Weather 'puts restaurants in Wales at risk' - survey

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Dining table
Image caption,
The survey by Dine Out Wales was of 100 restaurants

Many of Wales' leading independent restaurants fear they will not survive next year following the "devastating" impact of the bad weather.

Most of the restaurants depend on Christmas takings to survive but the weather has badly hit bookings.

A survey of over 100 establishments by a restaurant organisation suggests millions has been lost in revenue.

There are fears the effects of the bad weather could potentially lead to hundreds of job losses.

Dine Out Wales' managing director Victoria O'Connell said: "Unlike other businesses which can retain stock and recapture sales, restaurants have simply lost custom which cannot be recovered.

"With so many local restaurants depending on Christmas takings to underpin survival, the damage done cannot be underestimated, nor repaired.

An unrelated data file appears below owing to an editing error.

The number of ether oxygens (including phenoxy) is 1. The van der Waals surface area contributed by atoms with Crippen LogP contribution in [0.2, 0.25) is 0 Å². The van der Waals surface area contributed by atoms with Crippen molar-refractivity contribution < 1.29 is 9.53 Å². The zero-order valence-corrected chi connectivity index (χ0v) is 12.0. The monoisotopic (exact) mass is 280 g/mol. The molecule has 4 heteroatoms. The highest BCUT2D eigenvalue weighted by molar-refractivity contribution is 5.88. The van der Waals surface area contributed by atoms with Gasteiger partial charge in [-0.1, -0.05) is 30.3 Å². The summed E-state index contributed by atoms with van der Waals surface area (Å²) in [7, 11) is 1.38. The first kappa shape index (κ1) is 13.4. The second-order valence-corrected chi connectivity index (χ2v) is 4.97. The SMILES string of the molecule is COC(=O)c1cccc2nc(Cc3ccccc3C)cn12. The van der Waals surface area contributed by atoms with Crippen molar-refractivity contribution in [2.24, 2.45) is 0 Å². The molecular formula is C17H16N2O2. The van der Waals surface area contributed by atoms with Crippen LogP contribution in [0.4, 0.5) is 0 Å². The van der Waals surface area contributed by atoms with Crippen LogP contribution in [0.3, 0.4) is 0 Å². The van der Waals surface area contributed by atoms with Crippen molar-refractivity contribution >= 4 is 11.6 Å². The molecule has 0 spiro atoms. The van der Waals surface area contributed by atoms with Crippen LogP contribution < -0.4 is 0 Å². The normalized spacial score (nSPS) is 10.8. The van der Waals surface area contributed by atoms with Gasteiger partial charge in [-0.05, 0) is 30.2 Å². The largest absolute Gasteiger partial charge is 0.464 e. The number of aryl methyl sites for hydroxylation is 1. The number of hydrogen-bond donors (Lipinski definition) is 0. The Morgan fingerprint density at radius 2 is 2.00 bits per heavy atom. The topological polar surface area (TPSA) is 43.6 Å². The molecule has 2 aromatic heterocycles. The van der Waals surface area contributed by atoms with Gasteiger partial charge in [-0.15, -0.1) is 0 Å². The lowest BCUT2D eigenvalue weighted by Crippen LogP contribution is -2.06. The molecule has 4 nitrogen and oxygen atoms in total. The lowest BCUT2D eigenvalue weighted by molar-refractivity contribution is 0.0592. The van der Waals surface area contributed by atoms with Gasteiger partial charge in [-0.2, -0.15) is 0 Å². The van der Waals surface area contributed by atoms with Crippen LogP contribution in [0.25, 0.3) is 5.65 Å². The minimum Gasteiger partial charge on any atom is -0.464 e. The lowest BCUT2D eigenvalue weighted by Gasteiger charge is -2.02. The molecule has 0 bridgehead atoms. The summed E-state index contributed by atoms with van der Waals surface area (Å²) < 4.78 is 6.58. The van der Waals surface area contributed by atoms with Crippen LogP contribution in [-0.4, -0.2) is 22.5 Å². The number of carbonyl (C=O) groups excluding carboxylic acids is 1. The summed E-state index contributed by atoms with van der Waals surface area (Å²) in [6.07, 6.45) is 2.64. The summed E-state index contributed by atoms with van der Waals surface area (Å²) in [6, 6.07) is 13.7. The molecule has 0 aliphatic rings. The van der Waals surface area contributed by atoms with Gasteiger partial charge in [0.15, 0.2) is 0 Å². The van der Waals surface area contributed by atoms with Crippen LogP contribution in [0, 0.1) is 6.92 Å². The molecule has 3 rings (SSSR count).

"Trading conditions were already tough, with national chains undercutting local restaurant prices, risking the demise of a vibrant local food culture which is important to the tourism industry, local agriculture, and to the diversity and quality of life in Wales."

Dine Out Wales is a scheme to help Welsh independent restaurants and includes some of the best in the country including Michelin-starred establishments.

Its survey found that only four out of 10 restaurants were confident they would survive through 2011.

The weather has led to 40% of bookings being cancelled with up to £10m revenue lost, and £1m lost in food produce which cannot be used or returned.

Mike Caplan, owner of the Fig Tree restaurant in Penarth, Vale of Glamorgan, said he had been hit hard by the bad weather.

"We've just had cancellation after cancellation. We've gone down to 20 [diners] from 60 - we're less than 50% - and lunches where we expect to be full, we did two people yesterday," he said.

"We've lost at least £1,500 a day for the last two weeks and I'm having to lay staff off."

He said he was looking at the possibility of setting up a second business outside the restaurant trade to offset any downturns.

The survey was of more than 100 restaurants who participate in the Dine Out Wales scheme.

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